Reports of Independent Registered Public Accounting Firm

   37

Consolidated Balance Sheets as of January 28, 2012 and January 29, 2011

   39

Consolidated Statements of Income for the 52 Weeks Ended January 28, 2012, January 29, 2011 and January 30, 2010

   40

Consolidated Statements of Shareholders’ Equity for the 52 Weeks Ended January 28, 2012, January 29, 2011 and January 30, 2010

   41

Consolidated Statements of Cash Flows for the 52 Weeks Ended January 28, 2012, January 29, 2011 and January 30, 2010

   42

Notes to Consolidated Financial Statements

   43

 

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REPORT OF INDEPENDENT REGISTERED PUBLIC ACCOUNTING FIRM

The Board of Directors and Shareholders of Kirkland’s, Inc.

We have audited Kirkland’s, Inc.’s internal control over financial reporting as of January 28, 2012, based on criteria established in Internal Control — Integrated Framework issued by the Committee of Sponsoring Organizations of the Treadway Commission (the COSO criteria). Kirkland’s, Inc.’s management is responsible for maintaining effective internal control over financial reporting, and for its assessment of the effectiveness of internal control over financial reporting included in the accompanying Management’s Report on Internal Control Over Financial Reporting. Our responsibility is to express an opinion on the Company’s internal control over financial reporting based on our audit.

We conducted our audit in accordance with the standards of the Public Company Accounting Oversight Board (United States). Those standards require that we plan and perform the audit to obtain reasonable assurance about whether effective internal control over financial reporting was maintained in all material respects. Our audit included obtaining an understanding of internal control over financial reporting, assessing the risk that a material weakness exists, testing and evaluating the design and operating effectiveness of internal control based on the assessed risk, and performing such other procedures as we considered necessary in the circumstances. We believe that our audit provides a reasonable basis for our opinion.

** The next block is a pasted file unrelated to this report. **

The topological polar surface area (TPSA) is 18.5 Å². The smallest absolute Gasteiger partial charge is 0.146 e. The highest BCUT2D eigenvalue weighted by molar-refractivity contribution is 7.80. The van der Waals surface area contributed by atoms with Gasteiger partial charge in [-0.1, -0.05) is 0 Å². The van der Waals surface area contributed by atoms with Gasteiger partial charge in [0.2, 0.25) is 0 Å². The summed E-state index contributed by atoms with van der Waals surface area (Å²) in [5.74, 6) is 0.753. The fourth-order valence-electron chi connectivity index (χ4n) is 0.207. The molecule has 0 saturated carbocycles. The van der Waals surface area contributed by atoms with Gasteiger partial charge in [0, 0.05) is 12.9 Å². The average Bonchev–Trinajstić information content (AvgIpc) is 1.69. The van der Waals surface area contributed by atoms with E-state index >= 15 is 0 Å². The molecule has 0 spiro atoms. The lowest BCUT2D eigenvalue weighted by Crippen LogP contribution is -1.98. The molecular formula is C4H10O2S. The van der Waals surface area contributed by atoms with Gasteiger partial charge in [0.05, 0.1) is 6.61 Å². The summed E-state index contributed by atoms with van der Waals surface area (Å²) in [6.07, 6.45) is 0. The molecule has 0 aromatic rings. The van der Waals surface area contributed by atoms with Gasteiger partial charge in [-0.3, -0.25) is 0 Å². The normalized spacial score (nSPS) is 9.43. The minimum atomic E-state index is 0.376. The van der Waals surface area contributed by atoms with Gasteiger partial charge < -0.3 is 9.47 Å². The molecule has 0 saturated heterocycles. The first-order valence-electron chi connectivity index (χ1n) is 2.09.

A company’s internal control over financial reporting is a process designed to provide reasonable assurance regarding the reliability of financial reporting and the preparation of financial statements for external purposes in accordance with generally accepted accounting principles. A company’s internal control over financial reporting includes those policies and procedures that (1) pertain to the maintenance of records that, in reasonable detail, accurately and fairly reflect the transactions and dispositions of the assets of the company; (2) provide reasonable assurance that transactions are recorded as necessary to permit preparation of financial statements in accordance with generally accepted accounting principles, and that receipts and expenditures of the company are being made only in accordance with authorizations of management and directors of the company; and (3) provide reasonable assurance regarding prevention or timely detection of unauthorized acquisition, use or disposition of the company’s assets that could have a material effect on the financial statements.

Because of its inherent limitations, internal control over financial reporting may not prevent or detect misstatements. Also, projections of any evaluation of effectiveness to future periods are subject to the risk that controls may become inadequate because of changes in conditions, or that the degree of compliance with the policies or procedures may deteriorate.